The bottom line is Halloween’s relationship to All Saints’ Day (Nov. 1), one of the Church’s seven “Principal Feasts.” The celebration of any Principal Feast may begin on the evening before - thus, Christmas Eve, Twelfth Night (before Epiphany), Easter Eve (the Great Vigil), etc. Halloween is simply the eve of All Saints’ Day, which is also a baptismal feast. The great truth behind Halloween’s revels is that which we declare at every baptism: “YOU ARE SEALED BY THE HOLY SPIRIT IN BAPTISM AND ARE MARKED AS CHRIST’S OWN FOREVER.”

The most important thing to remember is this: Halloween is the time when Christians proclaim and celebrate the fact that Satan and the occult have no power over us and cannot disrupt our relationship with our Lord and Redeemer, as long as we live faithfully to Christ. We show this by making fun of such pretenders, lampooning them in their face. This is why our costumes and decorations certainly should be witches, devils, and ghosts. In the victory of Christ, Christians are privileged to do this and we must not be timid about it!

Ours is not a fearful faith, cowering from the prospect of falling unawares into Satan’s grasp. In God’s grace and your faithfulness, you ARE Christ’s own forever. Nothing supersedes that fact. Halloween is therefore one of the boldest Christian witnesses, precisely because of its highly public, graphic, and lampooning nature. Personally, I suspect that those who cannot embrace this are living a fear-driven and even insecure faith. If so, they have bigger problems than the highjinks of Halloween.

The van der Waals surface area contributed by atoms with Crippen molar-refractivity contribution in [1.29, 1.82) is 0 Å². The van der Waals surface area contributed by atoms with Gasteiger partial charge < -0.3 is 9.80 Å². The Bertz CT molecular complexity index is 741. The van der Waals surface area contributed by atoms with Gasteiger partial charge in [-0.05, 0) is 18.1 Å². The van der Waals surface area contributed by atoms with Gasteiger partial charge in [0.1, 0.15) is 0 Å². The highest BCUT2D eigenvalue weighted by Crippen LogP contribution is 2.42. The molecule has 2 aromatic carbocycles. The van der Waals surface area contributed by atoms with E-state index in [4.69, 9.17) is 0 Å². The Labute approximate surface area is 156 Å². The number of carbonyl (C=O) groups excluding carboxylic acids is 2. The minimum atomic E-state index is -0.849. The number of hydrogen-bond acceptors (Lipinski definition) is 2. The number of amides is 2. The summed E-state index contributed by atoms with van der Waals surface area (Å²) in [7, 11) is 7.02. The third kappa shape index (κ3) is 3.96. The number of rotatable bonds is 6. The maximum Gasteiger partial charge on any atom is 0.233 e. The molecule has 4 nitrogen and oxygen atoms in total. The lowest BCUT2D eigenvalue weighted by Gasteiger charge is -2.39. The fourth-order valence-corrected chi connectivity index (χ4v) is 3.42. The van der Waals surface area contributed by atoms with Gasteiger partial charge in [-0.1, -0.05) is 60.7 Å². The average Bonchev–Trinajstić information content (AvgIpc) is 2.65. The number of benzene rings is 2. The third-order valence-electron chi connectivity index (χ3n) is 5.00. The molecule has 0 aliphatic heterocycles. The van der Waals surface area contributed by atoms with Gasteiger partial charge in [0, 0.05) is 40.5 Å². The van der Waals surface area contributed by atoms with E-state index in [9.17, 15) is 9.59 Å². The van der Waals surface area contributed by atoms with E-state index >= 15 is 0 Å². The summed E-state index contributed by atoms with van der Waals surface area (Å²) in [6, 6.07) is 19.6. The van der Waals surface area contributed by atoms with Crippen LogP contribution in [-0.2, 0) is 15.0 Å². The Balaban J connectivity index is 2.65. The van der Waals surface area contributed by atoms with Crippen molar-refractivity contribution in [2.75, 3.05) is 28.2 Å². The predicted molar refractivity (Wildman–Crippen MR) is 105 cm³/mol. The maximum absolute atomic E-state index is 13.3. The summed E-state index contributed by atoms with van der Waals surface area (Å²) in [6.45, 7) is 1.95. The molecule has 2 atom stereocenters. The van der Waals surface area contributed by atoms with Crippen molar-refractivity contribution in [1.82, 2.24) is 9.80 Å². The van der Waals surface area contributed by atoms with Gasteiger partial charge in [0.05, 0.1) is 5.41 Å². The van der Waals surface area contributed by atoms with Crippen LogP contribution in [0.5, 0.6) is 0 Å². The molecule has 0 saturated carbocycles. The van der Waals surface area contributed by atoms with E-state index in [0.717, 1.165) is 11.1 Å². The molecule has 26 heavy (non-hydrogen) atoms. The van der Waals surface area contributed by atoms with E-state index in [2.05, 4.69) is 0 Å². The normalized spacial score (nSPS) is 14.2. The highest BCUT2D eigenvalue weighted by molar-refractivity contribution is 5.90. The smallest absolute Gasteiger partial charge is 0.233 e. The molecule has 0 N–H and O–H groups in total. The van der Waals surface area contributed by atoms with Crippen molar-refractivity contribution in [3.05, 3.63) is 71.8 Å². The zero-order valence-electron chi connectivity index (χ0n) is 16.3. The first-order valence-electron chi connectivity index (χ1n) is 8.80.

In Christ,


Joe Rawls said...

Bp Johnston is absolutely spot-on in making a strong connection between Halloween and All Saints Day. At my Roman Catholic elementary school we always had a big party the afternoon of the 31st, with seasonal refreshments and all the kids in costume (the priests and nuns already had theirs, so why not?) But they never let us forget that the next day--a school holiday, by the way--was a holyday of obligation and that we'd better get our tails over to Mass.

Bryan Owen said...

I'm just back from trick-or-treating with my kids, and in light of your comments, Joe, I can't help but think: isn't it a shame that any Christians would think that participating in something that's this much fun is Satanic?!!! What a loss of the richness of Christian tradition!

Peter Carey said...

Great! I just posted this yesterday as well- and also shared it with my fellow teachers and colleagues!

Thanks for loaning Virginia your good friend Bp Johnston!

Peter Carey+

Bryan Owen said...

Thanks for the comments, Peter. We're still smarting at the loss of Shannon from this diocese (he is deeply loved here across the theological spectrum), so we know only too well what an incredible blessing you guys have received.

Shannon served as my mentor when I was a newly ordained transitional deacon, and he continued in that role for about a year and half after I was ordained to the priesthood. He was also the dean of the Convocation I was serving in, so I got to spend a lot of time with him. What an incredible guy!

The best is yet to come from Bishop Johnston.

Anonymous said...

Gosh . . . I've thought for some time now that Halloween was an example of St Paul's idea of the triumphant Christ leading the former rulers of the universe in a comic/cosmic procession. Jesus, 1: Forces of Evil, 0.


Bryan Owen said...

Well said, MilesSmiles. In my neck of the woods, however, there is a lot more suspicion of Halloween among many Christians than many people who don't live in the deep American South may realize.